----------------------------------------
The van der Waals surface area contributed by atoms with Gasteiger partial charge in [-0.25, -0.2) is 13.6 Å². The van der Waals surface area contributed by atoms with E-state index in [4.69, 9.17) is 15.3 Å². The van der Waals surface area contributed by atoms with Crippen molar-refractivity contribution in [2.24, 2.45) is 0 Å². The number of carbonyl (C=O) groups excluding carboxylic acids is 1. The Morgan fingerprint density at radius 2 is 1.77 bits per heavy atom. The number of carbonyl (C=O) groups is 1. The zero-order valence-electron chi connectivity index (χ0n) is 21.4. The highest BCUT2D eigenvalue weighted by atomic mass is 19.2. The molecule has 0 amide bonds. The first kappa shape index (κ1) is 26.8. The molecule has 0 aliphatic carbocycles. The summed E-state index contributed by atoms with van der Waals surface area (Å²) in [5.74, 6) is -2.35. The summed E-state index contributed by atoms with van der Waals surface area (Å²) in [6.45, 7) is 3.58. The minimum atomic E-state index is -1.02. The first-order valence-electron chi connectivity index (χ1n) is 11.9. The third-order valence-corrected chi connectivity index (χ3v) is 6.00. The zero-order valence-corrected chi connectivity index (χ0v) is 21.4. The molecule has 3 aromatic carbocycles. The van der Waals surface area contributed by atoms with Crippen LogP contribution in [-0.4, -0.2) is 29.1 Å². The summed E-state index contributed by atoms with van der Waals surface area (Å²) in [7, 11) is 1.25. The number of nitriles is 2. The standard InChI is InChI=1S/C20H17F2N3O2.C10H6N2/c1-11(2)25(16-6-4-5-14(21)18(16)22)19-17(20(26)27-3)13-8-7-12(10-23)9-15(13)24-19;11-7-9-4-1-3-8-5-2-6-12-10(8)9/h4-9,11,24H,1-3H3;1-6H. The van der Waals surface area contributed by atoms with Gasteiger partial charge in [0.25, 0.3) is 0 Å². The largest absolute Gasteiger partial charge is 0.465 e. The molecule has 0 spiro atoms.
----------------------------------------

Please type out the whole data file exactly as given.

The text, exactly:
The van der Waals surface area contributed by atoms with Gasteiger partial charge in [-0.25, -0.2) is 13.6 Å². The van der Waals surface area contributed by atoms with E-state index in [4.69, 9.17) is 15.3 Å². The van der Waals surface area contributed by atoms with Crippen molar-refractivity contribution in [2.24, 2.45) is 0 Å². The number of carbonyl (C=O) groups excluding carboxylic acids is 1. The Morgan fingerprint density at radius 2 is 1.77 bits per heavy atom. The number of carbonyl (C=O) groups is 1. The zero-order valence-electron chi connectivity index (χ0n) is 21.4. The highest BCUT2D eigenvalue weighted by atomic mass is 19.2. The molecule has 0 amide bonds. The first kappa shape index (κ1) is 26.8. The molecule has 0 aliphatic carbocycles. The summed E-state index contributed by atoms with van der Waals surface area (Å²) in [5.74, 6) is -2.35. The summed E-state index contributed by atoms with van der Waals surface area (Å²) in [6.45, 7) is 3.58. The minimum atomic E-state index is -1.02. The first-order valence-electron chi connectivity index (χ1n) is 11.9. The third-order valence-corrected chi connectivity index (χ3v) is 6.00. The zero-order valence-corrected chi connectivity index (χ0v) is 21.4. The molecule has 3 aromatic carbocycles. The van der Waals surface area contributed by atoms with Crippen LogP contribution in [-0.4, -0.2) is 29.1 Å². The summed E-state index contributed by atoms with van der Waals surface area (Å²) in [7, 11) is 1.25. The number of nitriles is 2. The standard InChI is InChI=1S/C20H17F2N3O2.C10H6N2/c1-11(2)25(16-6-4-5-14(21)18(16)22)19-17(20(26)27-3)13-8-7-12(10-23)9-15(13)24-19;11-7-9-4-1-3-8-5-2-6-12-10(8)9/h4-9,11,24H,1-3H3;1-6H. The van der Waals surface area contributed by atoms with Gasteiger partial charge in [0.25, 0.3) is 0 Å². The largest absolute Gasteiger partial charge is 0.465 e. The molecule has 0 spiro atoms.